The exhibition "Faire fi, faire feu" brings together the works of Marcella Barceló, Xolo Cuintle, Julien Heintz, Léna Long, Ibrahim Meïté Sikel, Mateo Revillo, Ugo Schildge, Raphael Sitbon.
This exhibition presents vulnerability not as a weakness to hide, but as a creative resource to be exploited. The young artists showcased explore the duality between inertia and action, seeking a meaningful trajectory as described by philosophers Gilles Deleuze and Félix Guattari. There is a certain contradiction in the title, "faire fi" (disregard) of fragility, ignoring and despising it, and the word "feu" (fire), which is more violent and implies the idea of a passionate (re)action, a consuming movement.
The installation by the artist duo Xolo Cuintle invites us to wander through a ghostly garden, where all the plants are petrified and frozen. Without answering the "when" and "why," they show the "how" as a manifesto of human fragility. It leaves an imprint on a long-gone nature. A form of balance emerges between the ephemeral and the timeless through the representation of elements of nature: roots, flowers, and plants are counterbalanced with the use of materials derived from industrialization such as concrete, steel, cement, and plaster. Similar to Ugo Schildge, their work resonates as a brutal echo of human violence against the environment. The artist seeks to question us about the beauty and vulnerability of our existence. Does the tree on fire condemn the world to be consumed before our helpless eyes or does it initiate the beginnings of a fierce struggle?
Under Marcella Barceló's stroke, carnivorous plants contrast with the gentle forms and innocent air of her character. It is like looking at a child's nightmare: frightening yet innocent. A melancholic feeling emerges to open the doors to an unreal space. Her dreamlike narrative depicts strange landscapes inhabited by ageless bodies from a bygone era, conveying something about loneliness and the accompanying vulnerability.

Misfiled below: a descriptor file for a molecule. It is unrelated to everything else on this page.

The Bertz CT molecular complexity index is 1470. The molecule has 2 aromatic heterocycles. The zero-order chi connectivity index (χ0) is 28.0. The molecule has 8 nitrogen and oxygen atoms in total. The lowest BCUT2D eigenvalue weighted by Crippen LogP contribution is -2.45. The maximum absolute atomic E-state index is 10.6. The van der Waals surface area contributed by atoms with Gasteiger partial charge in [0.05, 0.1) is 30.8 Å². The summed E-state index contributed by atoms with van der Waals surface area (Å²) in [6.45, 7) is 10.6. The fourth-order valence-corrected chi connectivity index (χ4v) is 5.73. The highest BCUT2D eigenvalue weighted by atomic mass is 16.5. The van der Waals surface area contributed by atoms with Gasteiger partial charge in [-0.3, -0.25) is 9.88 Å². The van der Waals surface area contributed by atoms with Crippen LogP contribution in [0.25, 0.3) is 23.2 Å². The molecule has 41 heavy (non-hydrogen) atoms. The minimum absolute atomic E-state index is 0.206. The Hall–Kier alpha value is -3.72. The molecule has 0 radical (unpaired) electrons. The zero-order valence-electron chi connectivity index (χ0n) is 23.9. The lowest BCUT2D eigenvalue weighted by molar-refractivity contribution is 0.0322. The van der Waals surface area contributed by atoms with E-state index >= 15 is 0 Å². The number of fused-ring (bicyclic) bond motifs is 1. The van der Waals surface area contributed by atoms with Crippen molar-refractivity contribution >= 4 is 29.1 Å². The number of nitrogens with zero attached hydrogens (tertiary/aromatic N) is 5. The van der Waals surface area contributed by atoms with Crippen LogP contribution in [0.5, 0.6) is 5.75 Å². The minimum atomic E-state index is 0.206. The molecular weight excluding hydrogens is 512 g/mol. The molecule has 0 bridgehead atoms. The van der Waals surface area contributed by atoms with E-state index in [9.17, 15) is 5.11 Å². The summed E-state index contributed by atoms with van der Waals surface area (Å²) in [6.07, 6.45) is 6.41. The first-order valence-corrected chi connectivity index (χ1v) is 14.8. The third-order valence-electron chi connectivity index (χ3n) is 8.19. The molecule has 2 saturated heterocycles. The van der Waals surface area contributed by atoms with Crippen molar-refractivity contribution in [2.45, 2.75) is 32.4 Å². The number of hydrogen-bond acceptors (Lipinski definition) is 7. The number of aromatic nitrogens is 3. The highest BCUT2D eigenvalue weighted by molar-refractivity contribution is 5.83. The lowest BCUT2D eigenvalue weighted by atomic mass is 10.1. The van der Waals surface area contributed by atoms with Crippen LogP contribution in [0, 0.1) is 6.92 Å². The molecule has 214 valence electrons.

Through the figure of the loner, Lena Long explores the fragilities of the transition from childhood to adolescence. Through vibrant and fluorescent tones, these hybrid objects tell a moment whose story escapes us. The diversity of artistic approaches, through the prism of the individual and nature, offers an "ultra-contemporary" apprehension of an anxiety and uncertainty known to everyone while injecting new perspectives of resilience.
Under the sign of fragility, this exhibition brings together works that evoke, each in their own way, the vulnerability of people and places, past and present, near and far. The ghostly faces of Julien Heintz then emerge. Timeless, identifiable, impassive, the faces appear as a search for a memory: through effort. They carry a new message: whether racialized, gendered, or exploited, the body is the first of the many places where vulnerability appears, where battles rage and unfold, and where life, in all its complexity, begins and ends.
The paintings of Ibrahim Meïté Sikely denounce in the background the injustice of being sidelined, resignation, but also a questioning of certain social realities. His work is an exploration of vulnerability centered on the experiences of long unheard and invisible individuals. A new contemporary mythology is written, drawing strengths and weaknesses from the artist's biographical elements.
Conceived as a testimony of perseverance born from vulnerability, this selection reveals as many narratives as stigmas. It is within this very ambivalence that the promise of a transformed new world emerges. By choosing fragments of life as a starting point for creation, Raphael Sitbon draws the essence of his work from past and tamed vulnerability. His sculptural work combines familiar yet transformed furniture with reversible and sensitive features. "Only the affection will remain from the object." Only a fragile mystical imprint will remain. Mateo Revillo explores the same buried sentiment between mysticism and vulnerability. Two black chests are veiled differently. One, with a wax-painted canvas, weathered with stripes, traversed by snails. A small reliquary, scorched like the nuns in a convent, while the other contains a clay heart. Cast into the water, the heart dissolves, leaving only its skin in beeswax. A snail, a memory of mystical abstraction, tenderly illuminates a delicate and fragile scene, like in the paintings of Georges de La Tour.
"Faire fi, faire feu" invites each visitor to explore this unknown space, rich with hopes. An ode to contemplation, a call to action. To resistance.